The global skills and competency framework for the digital world

Network design NTDS

(unchanged)

Designing communication networks to support strategic and operational requirements and producing network strategies, architectures, policies and related documentation.

SFIA 9 is in development

  • SFIA 9 beta due in early July 2024
  • SFIA 9 planned for publication October 2024

This is a prototype for SFIA 9. It is subject to change before publication.

Guidance notes

(modified)

Network design covers all aspects of the communications infrastructure, including—but not limited to—networks that are wired or wireless, digital or analogue, virtual or physical, local area, wide area, mobile/cellular, and any other defined protocols and scales of operation. In the cloud context, network design also includes designing virtual network topologies, hybrid cloud connectivity, and leveraging cloud-native networking services to ensure scalability, security, and performance. 

Activities may include—but are not limited to:

  • analysing business requirements and translating them into network design specifications
  • designing network topologies, security measures, and connectivity solutions for various environments
  • defining network configurations and policies using code
  • planning for network scalability, redundancy, and high availability, including in cloud-based networks
  • defining network infrastructure as code to enable automation and streamline provisioning and management
  • designing disaster recovery and business continuity solutions to ensure network resilience and minimize downtime
  • collaborating with stakeholders to ensure network designs align with business objectives and industry best practices

Levels

Defined at these levels: 2 3 4 5 6

Network design: Level 1

Network design: Level 2

(new)

Assists with defining configurations for networks and network components under supervision.

Follows established network architectures and standards.

Assists in documenting network configurations and producing detailed network specifications under guidance.

Network design: Level 3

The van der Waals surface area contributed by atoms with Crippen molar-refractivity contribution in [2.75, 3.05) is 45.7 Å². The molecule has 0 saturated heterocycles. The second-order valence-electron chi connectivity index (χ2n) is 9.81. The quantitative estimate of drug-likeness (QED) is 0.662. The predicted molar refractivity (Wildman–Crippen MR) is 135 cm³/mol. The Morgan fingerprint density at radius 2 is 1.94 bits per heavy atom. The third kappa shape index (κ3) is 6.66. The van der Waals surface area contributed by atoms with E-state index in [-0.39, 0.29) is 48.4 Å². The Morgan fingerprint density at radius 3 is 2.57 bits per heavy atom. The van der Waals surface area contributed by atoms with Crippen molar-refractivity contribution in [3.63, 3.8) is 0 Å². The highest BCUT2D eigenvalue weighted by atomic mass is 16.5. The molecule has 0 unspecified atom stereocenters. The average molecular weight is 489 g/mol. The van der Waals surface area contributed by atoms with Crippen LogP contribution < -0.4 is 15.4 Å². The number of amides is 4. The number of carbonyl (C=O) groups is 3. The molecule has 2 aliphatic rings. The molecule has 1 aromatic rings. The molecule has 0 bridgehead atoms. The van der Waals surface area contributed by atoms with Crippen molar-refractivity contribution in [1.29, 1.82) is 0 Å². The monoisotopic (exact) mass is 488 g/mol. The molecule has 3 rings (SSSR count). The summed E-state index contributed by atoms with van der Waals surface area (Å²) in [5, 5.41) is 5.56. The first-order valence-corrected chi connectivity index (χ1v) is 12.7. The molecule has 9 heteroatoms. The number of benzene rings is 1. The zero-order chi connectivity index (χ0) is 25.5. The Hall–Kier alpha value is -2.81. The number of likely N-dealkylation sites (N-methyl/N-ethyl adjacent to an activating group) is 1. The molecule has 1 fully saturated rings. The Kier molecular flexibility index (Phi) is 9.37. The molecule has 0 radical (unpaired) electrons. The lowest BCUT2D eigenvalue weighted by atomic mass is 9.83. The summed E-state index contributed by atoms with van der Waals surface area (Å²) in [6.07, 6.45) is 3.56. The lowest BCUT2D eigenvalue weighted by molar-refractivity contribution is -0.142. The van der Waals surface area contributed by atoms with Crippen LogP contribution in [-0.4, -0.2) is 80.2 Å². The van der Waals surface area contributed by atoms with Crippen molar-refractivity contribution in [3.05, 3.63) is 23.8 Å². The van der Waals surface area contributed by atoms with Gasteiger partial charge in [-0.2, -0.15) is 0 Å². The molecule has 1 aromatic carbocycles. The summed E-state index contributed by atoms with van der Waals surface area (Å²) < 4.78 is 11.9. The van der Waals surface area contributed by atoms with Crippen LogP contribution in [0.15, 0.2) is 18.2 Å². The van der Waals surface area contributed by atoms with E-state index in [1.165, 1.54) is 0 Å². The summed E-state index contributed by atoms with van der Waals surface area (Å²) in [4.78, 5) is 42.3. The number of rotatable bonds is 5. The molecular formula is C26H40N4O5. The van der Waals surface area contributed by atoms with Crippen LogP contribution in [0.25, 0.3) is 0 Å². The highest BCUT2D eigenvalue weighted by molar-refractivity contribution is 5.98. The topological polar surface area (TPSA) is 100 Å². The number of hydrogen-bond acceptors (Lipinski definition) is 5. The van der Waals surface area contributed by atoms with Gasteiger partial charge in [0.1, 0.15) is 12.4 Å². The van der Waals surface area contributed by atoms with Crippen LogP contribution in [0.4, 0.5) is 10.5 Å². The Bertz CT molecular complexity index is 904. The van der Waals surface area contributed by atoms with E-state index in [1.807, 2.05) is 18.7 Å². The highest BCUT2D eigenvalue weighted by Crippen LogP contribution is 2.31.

(unchanged)

Specifies the technical configurations and components required for a small network or a network segment in a more complex infrastructure.

Follows organisational architectures and standards.

Network design: Level 4

(unchanged)

Designs specific network components using agreed architectures, design standards, patterns and methodology.

Translates logical designs into physical designs that meet specified operational parameters for capacity and performance.

Reviews and verifies network designs against non-functional requirements, including validation and error correction procedures, access, security and audit controls.

Contributes to the development of recovery routines and contingency procedures. Contributes to alternative network architectures, networking topologies and design options.

Network design: Level 5

(unchanged)

Produces, or approves network providers', network architectures, topologies and configuration databases for own area of responsibility.

Specifies design parameters for network connectivity, capacity, speed, interfacing, security and access, in line with business requirements.

Assesses network-related risks and specifies recovery routines and contingency procedures.

Creates multiple design views to address the different stakeholders' concerns and to handle both functional and non-functional requirements.

Network design: Level 6

(unchanged)

Takes responsibility for major aspects of network specification, standards, technologies and overall network design models within the organisation.

Produces network design policies, principles and criteria covering connectivity, capacity, interfacing, security, resilience, recovery and access.

Network design: Level 7